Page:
Yesterday’s FinExtra webcast entitled “Transcending the client experience” discussed some important emerging themes with regard to how banks are starting to view their client facing trading technology.
We see an increasing number of banks looking to leverage RIA technologies such as Silverlight, Ajax and Flex for their new client trading platforms. RIA technologies offer many advantages over installed applications with regard to managing upgrades, and
ease of deployment for client on-boarding, although to ensure high performance and scalability a robust streaming infrastructure must be selected.
But what makes a platform good, or ‘compelling’? Is performance more important than usability, does low latency compensate for not being able to find what you want to trade, or execute the trade in a way that meets your workflow requirements? The answer
of course is that they are all important.
What is encouraging is the importance banks are placing on getting the user experience and workflows right, in other words designing a platform around the end users' needs, and the workflows required to support each user segment's trading requirements most
In our opinion, RIA trading platforms will fundamentally change the way banks interact, engage and trade with their clients. The days of the ‘one size fits all’ trading platform look increasingly numbered. RIA technologies offer the potential to deliver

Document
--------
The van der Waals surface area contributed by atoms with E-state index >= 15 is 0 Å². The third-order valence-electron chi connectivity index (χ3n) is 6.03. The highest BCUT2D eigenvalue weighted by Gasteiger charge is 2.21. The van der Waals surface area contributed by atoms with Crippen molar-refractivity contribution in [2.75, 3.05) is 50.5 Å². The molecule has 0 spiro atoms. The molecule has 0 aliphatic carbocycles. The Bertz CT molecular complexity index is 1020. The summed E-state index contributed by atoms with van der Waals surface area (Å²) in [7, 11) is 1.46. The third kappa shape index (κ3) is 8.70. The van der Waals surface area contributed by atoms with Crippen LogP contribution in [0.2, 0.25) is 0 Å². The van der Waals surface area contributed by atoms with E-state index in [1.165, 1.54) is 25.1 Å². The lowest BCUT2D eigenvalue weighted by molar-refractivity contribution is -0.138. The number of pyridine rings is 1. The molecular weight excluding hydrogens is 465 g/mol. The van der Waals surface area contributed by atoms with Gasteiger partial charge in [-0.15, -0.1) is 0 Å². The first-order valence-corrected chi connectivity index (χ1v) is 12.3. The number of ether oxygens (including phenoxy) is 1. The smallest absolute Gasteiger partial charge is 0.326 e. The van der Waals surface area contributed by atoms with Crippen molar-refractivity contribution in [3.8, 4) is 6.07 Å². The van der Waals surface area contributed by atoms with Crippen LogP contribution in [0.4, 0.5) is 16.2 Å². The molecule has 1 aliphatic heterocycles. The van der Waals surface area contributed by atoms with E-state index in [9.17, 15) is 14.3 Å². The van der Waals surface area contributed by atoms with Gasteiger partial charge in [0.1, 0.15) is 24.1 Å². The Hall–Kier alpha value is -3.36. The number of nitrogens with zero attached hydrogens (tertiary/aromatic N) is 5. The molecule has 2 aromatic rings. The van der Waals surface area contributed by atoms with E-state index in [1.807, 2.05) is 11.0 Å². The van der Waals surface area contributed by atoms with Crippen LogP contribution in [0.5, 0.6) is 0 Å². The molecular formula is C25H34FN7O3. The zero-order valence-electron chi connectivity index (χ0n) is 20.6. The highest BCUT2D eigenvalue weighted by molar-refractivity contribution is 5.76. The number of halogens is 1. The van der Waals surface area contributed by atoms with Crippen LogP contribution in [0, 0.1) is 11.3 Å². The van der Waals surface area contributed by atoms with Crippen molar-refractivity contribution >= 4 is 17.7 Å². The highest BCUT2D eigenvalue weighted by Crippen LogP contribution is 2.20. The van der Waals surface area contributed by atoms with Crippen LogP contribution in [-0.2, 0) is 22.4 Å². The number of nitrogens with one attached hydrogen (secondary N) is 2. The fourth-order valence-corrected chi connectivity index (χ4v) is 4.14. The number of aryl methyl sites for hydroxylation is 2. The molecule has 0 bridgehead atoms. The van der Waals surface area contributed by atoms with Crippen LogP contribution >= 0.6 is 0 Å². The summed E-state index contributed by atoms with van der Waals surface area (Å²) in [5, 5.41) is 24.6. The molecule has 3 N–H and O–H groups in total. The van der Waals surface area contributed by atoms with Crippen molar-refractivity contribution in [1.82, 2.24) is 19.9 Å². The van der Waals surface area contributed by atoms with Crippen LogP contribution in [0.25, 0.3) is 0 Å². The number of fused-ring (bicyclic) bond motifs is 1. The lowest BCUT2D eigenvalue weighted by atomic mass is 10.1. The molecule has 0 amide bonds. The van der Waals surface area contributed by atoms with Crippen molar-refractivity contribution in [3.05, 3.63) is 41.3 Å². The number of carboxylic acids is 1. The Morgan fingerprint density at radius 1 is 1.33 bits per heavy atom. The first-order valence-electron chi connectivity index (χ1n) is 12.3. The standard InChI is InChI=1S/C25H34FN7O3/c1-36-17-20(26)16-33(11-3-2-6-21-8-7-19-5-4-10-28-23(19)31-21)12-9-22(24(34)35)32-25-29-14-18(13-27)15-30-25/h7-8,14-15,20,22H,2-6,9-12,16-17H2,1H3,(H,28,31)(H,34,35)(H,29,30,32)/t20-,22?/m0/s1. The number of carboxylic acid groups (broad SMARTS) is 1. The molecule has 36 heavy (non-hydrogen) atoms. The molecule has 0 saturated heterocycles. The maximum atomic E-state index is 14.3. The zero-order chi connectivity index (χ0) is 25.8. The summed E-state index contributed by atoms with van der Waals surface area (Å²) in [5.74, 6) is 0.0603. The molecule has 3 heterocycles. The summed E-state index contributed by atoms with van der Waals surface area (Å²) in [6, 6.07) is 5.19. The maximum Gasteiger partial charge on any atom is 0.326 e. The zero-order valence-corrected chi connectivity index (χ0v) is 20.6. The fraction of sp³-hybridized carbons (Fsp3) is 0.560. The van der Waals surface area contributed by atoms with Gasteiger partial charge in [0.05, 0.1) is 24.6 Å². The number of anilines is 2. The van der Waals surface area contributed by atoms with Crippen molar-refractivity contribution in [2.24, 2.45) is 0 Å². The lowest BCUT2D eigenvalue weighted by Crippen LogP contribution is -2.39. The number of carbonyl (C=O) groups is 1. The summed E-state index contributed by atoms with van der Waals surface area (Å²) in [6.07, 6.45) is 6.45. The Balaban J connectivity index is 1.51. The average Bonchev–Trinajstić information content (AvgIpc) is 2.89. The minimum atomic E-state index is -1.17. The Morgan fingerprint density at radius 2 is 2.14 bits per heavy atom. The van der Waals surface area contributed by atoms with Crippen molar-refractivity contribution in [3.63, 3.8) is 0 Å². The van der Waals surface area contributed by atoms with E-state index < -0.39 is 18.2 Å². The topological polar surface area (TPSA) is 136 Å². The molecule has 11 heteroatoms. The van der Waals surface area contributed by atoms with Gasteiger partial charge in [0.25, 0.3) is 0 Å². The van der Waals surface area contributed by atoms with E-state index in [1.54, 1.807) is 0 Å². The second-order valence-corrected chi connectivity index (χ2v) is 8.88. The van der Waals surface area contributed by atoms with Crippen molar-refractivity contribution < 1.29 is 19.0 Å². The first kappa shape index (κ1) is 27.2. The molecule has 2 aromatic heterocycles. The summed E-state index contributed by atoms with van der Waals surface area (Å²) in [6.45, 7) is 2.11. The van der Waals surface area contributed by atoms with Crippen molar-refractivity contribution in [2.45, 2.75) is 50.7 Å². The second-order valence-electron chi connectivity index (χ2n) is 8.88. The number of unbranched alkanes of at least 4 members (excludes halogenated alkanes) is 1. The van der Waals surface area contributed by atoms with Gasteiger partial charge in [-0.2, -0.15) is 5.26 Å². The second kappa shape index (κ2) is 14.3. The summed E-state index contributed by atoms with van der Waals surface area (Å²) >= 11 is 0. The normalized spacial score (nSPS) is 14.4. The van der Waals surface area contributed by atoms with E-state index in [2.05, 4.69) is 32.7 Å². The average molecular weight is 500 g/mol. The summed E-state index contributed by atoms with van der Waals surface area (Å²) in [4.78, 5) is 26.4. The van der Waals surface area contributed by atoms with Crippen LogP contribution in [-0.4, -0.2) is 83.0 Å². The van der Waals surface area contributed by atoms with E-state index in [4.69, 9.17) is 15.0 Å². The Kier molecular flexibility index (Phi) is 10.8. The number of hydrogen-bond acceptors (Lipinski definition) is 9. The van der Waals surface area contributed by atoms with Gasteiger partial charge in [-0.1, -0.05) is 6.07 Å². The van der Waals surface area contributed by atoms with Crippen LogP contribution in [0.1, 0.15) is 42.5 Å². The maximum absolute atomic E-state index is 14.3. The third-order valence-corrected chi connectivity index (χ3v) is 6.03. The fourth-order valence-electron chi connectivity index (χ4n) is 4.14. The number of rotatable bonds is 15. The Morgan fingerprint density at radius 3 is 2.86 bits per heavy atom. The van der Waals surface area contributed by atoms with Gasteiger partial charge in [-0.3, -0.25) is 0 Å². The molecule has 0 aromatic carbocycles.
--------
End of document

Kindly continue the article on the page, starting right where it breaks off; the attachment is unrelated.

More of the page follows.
a unique trading experience to every user, with a level of service normally associated with high touch, namely personalised, intuitive, relevant, and of high value to the end user, but delivered in a low touch self service browser model.
In an earlier blog
cementing relationships with single dealer portals, I explored the idea of trading platforms being the shop window through which banks ‘showcase’ their capabilities to
clients. But unless clients can quickly and easily and intuitively find what they want, then like all good shoppers, they will go shop elsewhere.
RIA technologies enable banks to provide uniquely ‘personalised & priced’ trading services, and like the best emporium, these platforms remember their customers, what they like to trade, how they trade, what they looked at last time they logged on, what
other similar clients trade, and then present to the user the necessary pre-trade research, trade ideas and other content required to make appropriate trading decisions, together with customised execution capabilities that meet users' workflow requirements,
and efficient post trade and reporting services.
With budgets under pressure and management demanding faster time to market, it’s clear that banks faced with limited internal development resources, building the entire platform from scratch is not always an option, and won’t in itself improve their competitiveness
or provide sufficient levels of differentiation.
Perhaps, development effort should be focused on adding value through customisation of trading workflows, and creating intuitive front end interfaces that transform an ‘off the shelf’ platform into a compelling workflow solution tailored to the needs of
various end user client segments.